All it took to breeze through three-and-a-half books was a week spent in a rustic cabin on Mt. Hood accompanied by a spate of cooler-than-normal weather that "forced" me to spend more time indoors than out. Yes, we got out for hikes, but then retreated to the comfort of books and coffee and lapdogs.
The Secret Lives of Saints: Child Brides and Lost Boys in Canada's Polygamous Mormon Sect, by Daphne Bramham, is an exposé of the Fundamentalist Church of Jesus Christ of Latter-Day Saints (FLDS), "one of the largest of the fundamentalist Mormon denominations and one of the largest organizations in the United States whose members practice polygamy" (Wikipedia). Bramham, an award-winning journalist and author (as well as a personal friend), has been doggedly reporting on this cult for the Vancouver Sun for the last 15 years.
Starting with a history of the sect when it broke away from the mainline Mormon church (the Latter-Day Saints or LDS) when the LDS banned "plural marriage" in 1904, Bramham traces the evolution of the FLDS—with settlements in Utah, Arizona, British Columbia, Colorado, Texas and South Dakota, all governed by a self-proclaimed "Prophet"—to the 2007 trial and conviction of one of those prophets, Warren Jeffs, for being an accomplice to the rape of an underaged girl.
At the time of the book's publication in 2008, Bramham wrote:
"Prophet Warren Jeffs controls every aspect of the lives of more than eight thousand people, from where they live to whom and when they marry. Jeffs has banned school, church, movies and television. He has outlawed the colour red and even forbidden his followers to use the word "fun." Along with his trusted councillors, Jeffs has arranged and forced hundreds of marriages, some involving girls as young as fourteeen and men as old as or older than their fathers and grandfathers. Many of the brides have been transported across state borders as well as international borders with Canada and Mexico."
A page-turner, it chronicles the dangerously wacky, power-hungry men who turn a so-called religion to their own ends, damaging the lives of gullible men, women and children in the process. Bramham doesn't spare criticism of government officials of both countries for taking an infuriatingly hands-off approach to the commonly acknowledged abuses happening right under their noses. It's a gripping story, well-told and thoroughly documented. Highly recommended.
For something completely different, French Dirt: The Story of a Garden in the South of France, by Richard Goodman, begins with the author recalling how, as a 20-something aspiring writer, he was presented with the following classified ad by his Dutch girlfriend: "SOUTHERN FRANCE: Stone house in Village near Nimes/Avignon/Uzes. 4 BR, 2 baths, fireplace, books, desk, bikes. Perfect for writing, painting, exploring and experiencing la France profonde. $450 mo. plus utilities." With the adventurous spirit of youth, they rent the house for a year and move to a small village where Goodman is moved to start a garden on a small patch of ground loaned by a villager.
Far from the cutesy tales told of the quaint inhabitants of small villages in France or Italy—Peter Mayle and Frances Mayes being perhaps the best-known practitioners of the genre—this is the story of a young man falling in love with a garden and learning about himself in the process. Charming and well-told, it even received the unsolicited imprimatur of none other than M.F.K. Fisher herself:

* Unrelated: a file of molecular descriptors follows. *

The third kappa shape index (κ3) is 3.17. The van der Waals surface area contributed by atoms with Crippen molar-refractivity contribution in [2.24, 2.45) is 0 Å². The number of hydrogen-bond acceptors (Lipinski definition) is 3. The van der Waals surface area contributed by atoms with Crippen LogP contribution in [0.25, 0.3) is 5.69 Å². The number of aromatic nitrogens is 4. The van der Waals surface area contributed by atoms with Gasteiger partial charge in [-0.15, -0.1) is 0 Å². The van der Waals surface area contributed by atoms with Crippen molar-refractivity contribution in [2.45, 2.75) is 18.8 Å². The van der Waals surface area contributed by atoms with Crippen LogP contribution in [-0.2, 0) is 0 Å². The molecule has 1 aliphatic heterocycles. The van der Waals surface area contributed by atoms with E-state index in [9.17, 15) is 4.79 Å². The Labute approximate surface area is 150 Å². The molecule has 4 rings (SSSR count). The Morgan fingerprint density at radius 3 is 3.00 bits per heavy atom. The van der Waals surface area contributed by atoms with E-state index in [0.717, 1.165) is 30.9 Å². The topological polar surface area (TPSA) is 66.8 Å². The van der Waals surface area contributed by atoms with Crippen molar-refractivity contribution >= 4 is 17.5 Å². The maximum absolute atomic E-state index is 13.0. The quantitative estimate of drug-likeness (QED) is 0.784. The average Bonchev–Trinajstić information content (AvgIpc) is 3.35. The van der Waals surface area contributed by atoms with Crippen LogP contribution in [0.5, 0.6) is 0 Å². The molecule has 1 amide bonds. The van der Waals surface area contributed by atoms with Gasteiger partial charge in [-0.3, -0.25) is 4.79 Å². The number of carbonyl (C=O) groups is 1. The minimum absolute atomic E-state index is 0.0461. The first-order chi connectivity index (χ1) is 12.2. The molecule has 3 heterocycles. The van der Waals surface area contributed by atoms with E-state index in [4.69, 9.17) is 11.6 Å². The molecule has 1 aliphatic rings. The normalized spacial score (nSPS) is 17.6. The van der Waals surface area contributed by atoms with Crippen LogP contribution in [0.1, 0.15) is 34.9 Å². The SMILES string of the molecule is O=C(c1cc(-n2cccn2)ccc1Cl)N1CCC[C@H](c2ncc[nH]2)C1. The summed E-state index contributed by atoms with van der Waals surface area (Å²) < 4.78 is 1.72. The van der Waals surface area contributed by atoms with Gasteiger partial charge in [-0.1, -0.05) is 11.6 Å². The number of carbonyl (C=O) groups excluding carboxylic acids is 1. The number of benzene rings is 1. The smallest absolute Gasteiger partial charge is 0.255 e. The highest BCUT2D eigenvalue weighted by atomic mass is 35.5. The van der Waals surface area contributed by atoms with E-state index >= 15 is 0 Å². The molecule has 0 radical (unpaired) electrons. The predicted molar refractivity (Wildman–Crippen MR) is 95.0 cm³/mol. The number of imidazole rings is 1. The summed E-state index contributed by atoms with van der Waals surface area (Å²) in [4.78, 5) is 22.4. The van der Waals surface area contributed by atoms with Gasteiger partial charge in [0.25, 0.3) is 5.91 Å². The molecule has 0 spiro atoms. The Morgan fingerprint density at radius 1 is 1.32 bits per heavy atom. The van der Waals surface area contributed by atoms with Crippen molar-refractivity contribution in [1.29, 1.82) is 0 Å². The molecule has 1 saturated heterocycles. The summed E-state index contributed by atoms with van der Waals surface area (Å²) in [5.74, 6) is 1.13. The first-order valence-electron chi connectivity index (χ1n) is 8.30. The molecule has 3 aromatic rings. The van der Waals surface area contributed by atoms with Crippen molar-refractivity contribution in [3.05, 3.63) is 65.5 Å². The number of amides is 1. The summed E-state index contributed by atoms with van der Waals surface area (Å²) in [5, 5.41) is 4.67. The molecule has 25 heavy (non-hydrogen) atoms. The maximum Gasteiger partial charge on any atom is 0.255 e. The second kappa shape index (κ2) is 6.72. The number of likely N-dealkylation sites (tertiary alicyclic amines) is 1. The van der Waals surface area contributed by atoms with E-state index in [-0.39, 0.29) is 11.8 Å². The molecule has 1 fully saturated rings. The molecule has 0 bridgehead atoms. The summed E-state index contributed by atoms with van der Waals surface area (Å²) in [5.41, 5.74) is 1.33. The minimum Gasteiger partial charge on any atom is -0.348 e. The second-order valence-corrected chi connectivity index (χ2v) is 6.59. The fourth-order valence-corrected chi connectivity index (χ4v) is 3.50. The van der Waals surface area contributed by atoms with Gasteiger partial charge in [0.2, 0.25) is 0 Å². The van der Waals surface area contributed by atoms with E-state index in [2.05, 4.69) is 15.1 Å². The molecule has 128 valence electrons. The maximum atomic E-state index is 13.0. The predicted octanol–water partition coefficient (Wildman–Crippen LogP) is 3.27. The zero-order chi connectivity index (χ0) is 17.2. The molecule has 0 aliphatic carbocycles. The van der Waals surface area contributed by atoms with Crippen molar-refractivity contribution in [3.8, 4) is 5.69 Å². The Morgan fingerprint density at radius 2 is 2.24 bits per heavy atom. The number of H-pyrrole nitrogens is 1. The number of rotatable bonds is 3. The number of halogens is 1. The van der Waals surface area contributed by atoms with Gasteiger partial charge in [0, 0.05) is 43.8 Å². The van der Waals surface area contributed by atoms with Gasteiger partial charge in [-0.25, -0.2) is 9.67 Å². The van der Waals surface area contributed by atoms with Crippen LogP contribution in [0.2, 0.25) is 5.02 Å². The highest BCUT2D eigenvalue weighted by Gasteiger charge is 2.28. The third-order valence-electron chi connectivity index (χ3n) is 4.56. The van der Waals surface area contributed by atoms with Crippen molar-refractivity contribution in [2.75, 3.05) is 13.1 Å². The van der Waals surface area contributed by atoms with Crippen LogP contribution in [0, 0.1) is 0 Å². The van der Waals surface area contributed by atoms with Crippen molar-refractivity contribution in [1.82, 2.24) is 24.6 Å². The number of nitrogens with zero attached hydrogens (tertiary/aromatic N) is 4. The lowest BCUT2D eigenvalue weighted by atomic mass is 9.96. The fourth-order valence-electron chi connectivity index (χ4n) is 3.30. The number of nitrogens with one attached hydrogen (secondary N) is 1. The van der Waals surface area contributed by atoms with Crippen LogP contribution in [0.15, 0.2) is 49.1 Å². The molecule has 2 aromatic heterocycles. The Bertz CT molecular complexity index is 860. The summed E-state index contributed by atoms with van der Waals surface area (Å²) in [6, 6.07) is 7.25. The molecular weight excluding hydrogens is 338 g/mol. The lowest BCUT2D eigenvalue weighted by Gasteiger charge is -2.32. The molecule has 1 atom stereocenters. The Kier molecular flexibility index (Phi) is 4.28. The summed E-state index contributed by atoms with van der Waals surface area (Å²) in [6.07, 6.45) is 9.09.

"I possess a deep prejudice against anything written by Anglo-Saxons about their lives in or near French villages, especially in Provence. I really cannot stand the lip-licking enjoyment of local peasantry by these visitors from America and England. So, Richard, I thank you for breaking the spell. I like very much what you wrote. It did not sound supercilious at all. All my best always, M.F.K. Fisher"
I couldn't agree more.
The Only Woman in the Room: The Norma Paulus Story by Norma Paulus with Gail Wells and Pat McCord Amacher, startled me on many levels. As a native Oregonian who lived through the years covered by this biography and knew many of the names and issues described in it, I was fascinated to learn of the behind-the-scenes wheeling and dealing involved in some of the biggest headlines—think the bottle bill, saving Oregon's beaches for public access, the Land Conservation and Development Commission, which baked land use planning into our way of life—as well as more personal insights into pioneering Oregon luminaries like Tom McCall, L.B. Day, Betty Roberts and Gretchen Kafoury.
The book recounts that Paulus, a representative of a more moderate Republican party than we know today, and many in her party were pro-environment, advocated for women's rights—Oregon ratified the Equal Rights Amendment not once, but twice—and helped give Oregon its (now sadly diminished) reputation as a bastion of progressive government.
As the first woman elected to statewide office, as Secretary of State in 1976, Paulus was a practical yet visionary leader in her public career, though her dream to become Oregon's first woman governor was dashed in a bitter (if close) loss to Neil Goldschmidt in 1986; Barbara Roberts was to earn that distinction in 1991.
A chronicle of Oregon politics during a critical time in our history as well as the remarkable personal story of a woman's growth from humble beginnings to acclaim on a national stage, this is good read for longtime and newer Oregonians alike.
In case you're counting, the other (half) book, which I'd started before we arrived at the cabin and finished soon after, was the excellent Raw Material: Working Wool in the West by Stephany Wilkes, reviewed here.